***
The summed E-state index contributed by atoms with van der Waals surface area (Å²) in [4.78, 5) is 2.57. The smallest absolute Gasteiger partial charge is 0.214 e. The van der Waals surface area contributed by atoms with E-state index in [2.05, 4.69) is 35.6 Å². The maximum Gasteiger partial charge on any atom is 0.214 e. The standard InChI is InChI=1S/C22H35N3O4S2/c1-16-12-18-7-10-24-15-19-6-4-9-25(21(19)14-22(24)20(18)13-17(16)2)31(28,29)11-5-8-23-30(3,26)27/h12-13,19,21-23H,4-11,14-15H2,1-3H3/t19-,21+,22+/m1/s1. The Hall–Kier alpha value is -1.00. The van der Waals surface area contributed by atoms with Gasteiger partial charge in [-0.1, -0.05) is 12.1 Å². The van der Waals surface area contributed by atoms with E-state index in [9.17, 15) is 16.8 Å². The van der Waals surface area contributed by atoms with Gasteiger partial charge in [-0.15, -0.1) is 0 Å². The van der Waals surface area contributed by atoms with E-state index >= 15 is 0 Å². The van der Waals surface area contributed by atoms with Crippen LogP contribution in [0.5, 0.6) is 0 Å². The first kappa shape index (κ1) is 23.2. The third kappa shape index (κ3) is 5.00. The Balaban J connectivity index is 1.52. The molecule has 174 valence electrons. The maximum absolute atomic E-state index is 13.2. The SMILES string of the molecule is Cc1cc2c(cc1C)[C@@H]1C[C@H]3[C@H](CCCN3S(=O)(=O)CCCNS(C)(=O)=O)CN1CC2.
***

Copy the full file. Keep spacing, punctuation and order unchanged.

The summed E-state index contributed by atoms with van der Waals surface area (Å²) in [4.78, 5) is 2.57. The smallest absolute Gasteiger partial charge is 0.214 e. The van der Waals surface area contributed by atoms with E-state index in [2.05, 4.69) is 35.6 Å². The maximum Gasteiger partial charge on any atom is 0.214 e. The standard InChI is InChI=1S/C22H35N3O4S2/c1-16-12-18-7-10-24-15-19-6-4-9-25(21(19)14-22(24)20(18)13-17(16)2)31(28,29)11-5-8-23-30(3,26)27/h12-13,19,21-23H,4-11,14-15H2,1-3H3/t19-,21+,22+/m1/s1. The Hall–Kier alpha value is -1.00. The van der Waals surface area contributed by atoms with Gasteiger partial charge in [-0.1, -0.05) is 12.1 Å². The van der Waals surface area contributed by atoms with E-state index in [9.17, 15) is 16.8 Å². The van der Waals surface area contributed by atoms with Gasteiger partial charge in [-0.15, -0.1) is 0 Å². The van der Waals surface area contributed by atoms with E-state index >= 15 is 0 Å². The van der Waals surface area contributed by atoms with Crippen LogP contribution in [0.5, 0.6) is 0 Å². The first kappa shape index (κ1) is 23.2. The third kappa shape index (κ3) is 5.00. The Balaban J connectivity index is 1.52. The molecule has 174 valence electrons. The maximum absolute atomic E-state index is 13.2. The SMILES string of the molecule is Cc1cc2c(cc1C)[C@@H]1C[C@H]3[C@H](CCCN3S(=O)(=O)CCCNS(C)(=O)=O)CN1CC2.